Virginia Tech Carilion School of Medicine reorganizes Department of Basic Science
March 5, 2015
Editor's Note: This story was corrected to reflect that the Department of Basic Science was established and first led by Timothy Johnson.
ROANOKE, Va., March 4, 2015 – The Virginia Tech Carilion School of Medicine has announced a reorganization of its Department of Basic Science, a move designed to more closely align medical educators and researchers in the basic sciences.
The new unit will be called the Department of Biomedical Science and will be chaired by Michael Friedlander, the school’s senior dean for research. Friedlander also serves as executive director of the Virginia Tech Carilion Research Institute and associate provost for health sciences at Virginia Tech.
The announcement is one of several organizational changes the school is making.
“Now that the Virginia Tech Carilion School of Medicine has achieved many key milestones, including full accreditation, we have the opportunity to further grow and strengthen the basic sciences,” said Cynda Johnson, founding dean of the school. “Our first-rate team of medical educators, which includes our basic science faculty, has been an integral part of our success.”
The department was established and first led by Timothy Johnson. Most recently, it has been chaired by Ludeman Eng, who will step down this spring. Eng will remain in his positions as an associate professor at the school as well as at the Virginia-Maryland Regional College of Veterinary Medicine until his retirement at the end of December.
“Dr. Eng has made significant contributions to the school through his development and leadership of the department,” Johnson said.
Friedlander has previously served as a medical school department chair both at the University of Alabama at Birmingham School of Medicine and at Baylor College of Medicine.
The Virginia Tech Carilion School of Medicine’s basic science department has 57 members and will grow under the new configuration. The school will hire several new faculty members during the coming year.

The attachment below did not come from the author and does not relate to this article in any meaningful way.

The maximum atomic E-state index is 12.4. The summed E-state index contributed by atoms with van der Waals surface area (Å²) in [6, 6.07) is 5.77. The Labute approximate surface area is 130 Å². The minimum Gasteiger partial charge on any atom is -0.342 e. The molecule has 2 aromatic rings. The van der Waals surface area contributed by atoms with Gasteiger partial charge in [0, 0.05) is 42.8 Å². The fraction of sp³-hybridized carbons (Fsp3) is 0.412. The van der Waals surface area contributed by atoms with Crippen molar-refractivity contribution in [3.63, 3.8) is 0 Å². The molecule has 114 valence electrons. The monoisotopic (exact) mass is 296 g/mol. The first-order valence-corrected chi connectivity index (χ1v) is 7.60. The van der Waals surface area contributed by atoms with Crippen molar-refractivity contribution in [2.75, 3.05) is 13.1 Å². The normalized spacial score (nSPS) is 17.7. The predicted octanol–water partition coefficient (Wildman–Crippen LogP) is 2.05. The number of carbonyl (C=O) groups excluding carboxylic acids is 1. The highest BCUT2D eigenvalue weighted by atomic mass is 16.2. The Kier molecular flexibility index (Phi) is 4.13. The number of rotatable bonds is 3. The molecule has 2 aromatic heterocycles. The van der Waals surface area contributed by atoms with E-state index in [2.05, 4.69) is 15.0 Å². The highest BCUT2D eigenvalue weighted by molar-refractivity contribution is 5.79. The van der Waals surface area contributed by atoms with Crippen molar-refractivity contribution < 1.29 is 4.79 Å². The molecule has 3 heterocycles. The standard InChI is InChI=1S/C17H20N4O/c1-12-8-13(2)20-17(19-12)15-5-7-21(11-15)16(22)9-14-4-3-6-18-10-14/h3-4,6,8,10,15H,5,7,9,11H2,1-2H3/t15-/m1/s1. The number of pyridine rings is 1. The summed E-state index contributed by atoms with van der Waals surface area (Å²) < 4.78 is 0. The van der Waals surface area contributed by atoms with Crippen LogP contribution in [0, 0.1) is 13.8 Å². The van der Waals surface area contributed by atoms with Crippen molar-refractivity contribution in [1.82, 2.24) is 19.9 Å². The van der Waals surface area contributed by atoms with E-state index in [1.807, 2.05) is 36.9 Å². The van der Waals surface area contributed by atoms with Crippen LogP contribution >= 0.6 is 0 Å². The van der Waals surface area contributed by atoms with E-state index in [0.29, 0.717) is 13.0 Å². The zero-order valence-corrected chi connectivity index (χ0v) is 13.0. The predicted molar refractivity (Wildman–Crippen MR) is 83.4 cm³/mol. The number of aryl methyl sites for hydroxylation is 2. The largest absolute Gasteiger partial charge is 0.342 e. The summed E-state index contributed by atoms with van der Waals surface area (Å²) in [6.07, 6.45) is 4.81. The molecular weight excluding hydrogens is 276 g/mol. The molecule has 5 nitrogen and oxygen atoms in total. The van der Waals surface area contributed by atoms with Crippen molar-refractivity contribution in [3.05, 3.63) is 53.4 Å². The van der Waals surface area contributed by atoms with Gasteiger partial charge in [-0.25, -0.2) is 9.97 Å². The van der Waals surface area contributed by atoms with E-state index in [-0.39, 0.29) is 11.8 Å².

“Although these biomedical scientists will primarily contribute to the school’s medical education mission, they’ll also be involved in biomedical research, working closely with faculty in the Virginia Tech Carilion Research Institute, thus the reason for the departmental name change,” Johnson said.
Current basic science faculty will also have more opportunities to contribute to collaborative research between the medical school, the research institute, Virginia Tech’s Blacksburg campus, and Carilion Clinic, Johnson said.
Friedlander has served on several major national panels on improving medical and scientific education. In 2012, the Association of American Medical Colleges named him a Distinguished Service Member for his many years of service on a range of committees and task forces, including the AAMC Task Force on Conflicts of Interest between Industry and Medicine and the Howard Hughes Medical Institute/AAMC Task Force on the Scientific Foundations of Future Physicians. He served as chair of the association’s Council of Academic Societies from 2006 to 2007 and as a member of its Executive Council from 2005 to 2008.
Most recently, Friedlander has served on the association’s Advisory Committee for the MR5, the fifth comprehensive review of the Medical College Admission Test. Based on that committee's work, starting this year, aspiring doctors will need more than a solid basis in the natural sciences; they also will need an understanding of the psychology, sociology, and biology that underpin the human and social components of health.
Friedlander has also served as the founding director of several doctoral programs, including Virginia Tech’s Translational Biology, Medicine, and Health program, which enrolled its first class of students last fall. In addition, Friedlander has been a principal investigator on several National Institutes of Health pre-doctoral training grants, most recently the Broadening Experience in Scientific Training (BEST) award, supported through the National Institutes of Health’s Strengthening the Biomedical Research Workforce program. BEST awards fund innovative approaches to increasing student and trainee exposure to research-related career options.
“Dr. Friedlander is dedicated to our overarching goal of training physicians who will be excellent clinicians and who continuously incorporate knowledge gained from the practice of research and scientific inquiry into their everyday practice of medicine,” Johnson said.